Adultery – Criminal Laws, Enforcement Of Statutes, As A Defense, Divorce, Cross-references
Voluntary sexual relations between an individual who is married and someone who is not the individual s spouse.
Adultery is viewed by the law in many jurisdictions as an offense injurious to public morals and a mistreatment of the marriage relationship.
Statutes attempt to discourage adultery by making such behavior punishable as a crime and by allowing a blameless party to obtain a DIVORCE against an adulterous spouse.
Although adultery has been historically regarded as a legal wrong, it has not always been considered a crime. In Europe during the fifteenth and sixteenth centuries, adultery was punishable solely in courts created by the church to impose good morals. In the ecclesiastical courts, adultery was any act of sexual intercourse by a married person with someone not his or her spouse. The act was considered wrongful regardless of whether the other person was married. At COMMON LAW, adultery was wrongful intercourse between a married woman and any man other than her husband.
Friedman, Lawrence M. 2000. A Dead Language: Divorce Law and Practice Before No-fault. Virginia Law Review 86 (October): 1497 1536.
Haggard, Melissa Ash. 1999. Adultery: A Comparison of Military Law and State Law and the Controversy This Causes Under Our Constitution and Criminal Justice System. Brandeis Law Journal 37 (spring): 469 83.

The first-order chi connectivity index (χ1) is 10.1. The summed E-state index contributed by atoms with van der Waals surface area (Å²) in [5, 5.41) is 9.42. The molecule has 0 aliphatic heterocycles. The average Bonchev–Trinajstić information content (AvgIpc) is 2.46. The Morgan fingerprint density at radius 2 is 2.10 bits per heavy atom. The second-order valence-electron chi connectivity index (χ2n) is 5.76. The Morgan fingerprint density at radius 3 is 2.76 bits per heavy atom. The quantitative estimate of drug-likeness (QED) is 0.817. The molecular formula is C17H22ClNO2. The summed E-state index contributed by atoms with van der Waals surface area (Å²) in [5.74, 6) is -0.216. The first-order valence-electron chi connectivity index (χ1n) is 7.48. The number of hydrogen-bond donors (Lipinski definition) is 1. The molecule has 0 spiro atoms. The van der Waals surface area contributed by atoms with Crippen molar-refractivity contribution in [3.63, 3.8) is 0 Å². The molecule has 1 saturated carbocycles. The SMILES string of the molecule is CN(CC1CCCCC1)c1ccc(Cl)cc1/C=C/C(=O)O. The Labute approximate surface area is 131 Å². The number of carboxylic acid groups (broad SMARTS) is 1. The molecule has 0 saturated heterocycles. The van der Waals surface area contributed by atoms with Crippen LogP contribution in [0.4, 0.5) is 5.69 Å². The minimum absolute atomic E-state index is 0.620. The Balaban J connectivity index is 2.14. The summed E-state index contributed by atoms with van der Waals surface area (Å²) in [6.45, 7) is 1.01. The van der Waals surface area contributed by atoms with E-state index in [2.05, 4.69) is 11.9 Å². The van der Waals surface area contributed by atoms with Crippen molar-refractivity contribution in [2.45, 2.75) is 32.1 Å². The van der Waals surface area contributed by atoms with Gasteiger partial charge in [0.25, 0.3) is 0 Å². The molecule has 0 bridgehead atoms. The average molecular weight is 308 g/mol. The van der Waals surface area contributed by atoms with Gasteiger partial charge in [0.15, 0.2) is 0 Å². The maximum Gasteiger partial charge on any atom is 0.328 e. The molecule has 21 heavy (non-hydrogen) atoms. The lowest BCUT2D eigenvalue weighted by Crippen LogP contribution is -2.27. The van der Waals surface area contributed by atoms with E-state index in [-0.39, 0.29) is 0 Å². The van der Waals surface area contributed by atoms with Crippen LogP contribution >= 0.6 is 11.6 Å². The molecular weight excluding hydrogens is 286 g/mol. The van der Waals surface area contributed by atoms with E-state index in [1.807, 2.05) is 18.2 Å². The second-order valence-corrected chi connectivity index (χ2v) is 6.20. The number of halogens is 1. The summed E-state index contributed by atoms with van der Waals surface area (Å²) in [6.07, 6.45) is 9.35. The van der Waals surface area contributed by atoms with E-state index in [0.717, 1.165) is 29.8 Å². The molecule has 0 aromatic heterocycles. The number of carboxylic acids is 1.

Adultery – Criminal Laws
Several state legislatures statutorily prohibit adultery as a crime. Under some statutes, both parties to an adulterous relationship are guilty of a crime if either of them is married to someone else. Other statutes provide that the act is criminal only if the woman is married. Under the law of many states, a single act of adultery constitutes a crime, whereas in others, there must be an ongoing a
Adultery – Enforcement Of Statutes
Although the District of Columbia and approximately half of the states continue to have laws on the books criminalizing adultery, these laws are rarely invoked. Traditionally, states advanced three goals in support of their adultery laws: (1) the prevention of disease and illegitimate children; (2) the preservation of the institution of marriage; and (3) the safeguarding of general community moral
Adultery – As A Defense
Adultery – Divorce
Based on the state s interest in the marital status of its residents, all legislatures had traditionally assigned statutes enumerating the grounds on which a divorce would be granted. These grounds, listed separately in the laws of each jurisdiction, generally included desertion, nonsupport, and adultery. The basis of adultery as a ground for divorce has been discussed in various cases. The
Adultery – Cross-references
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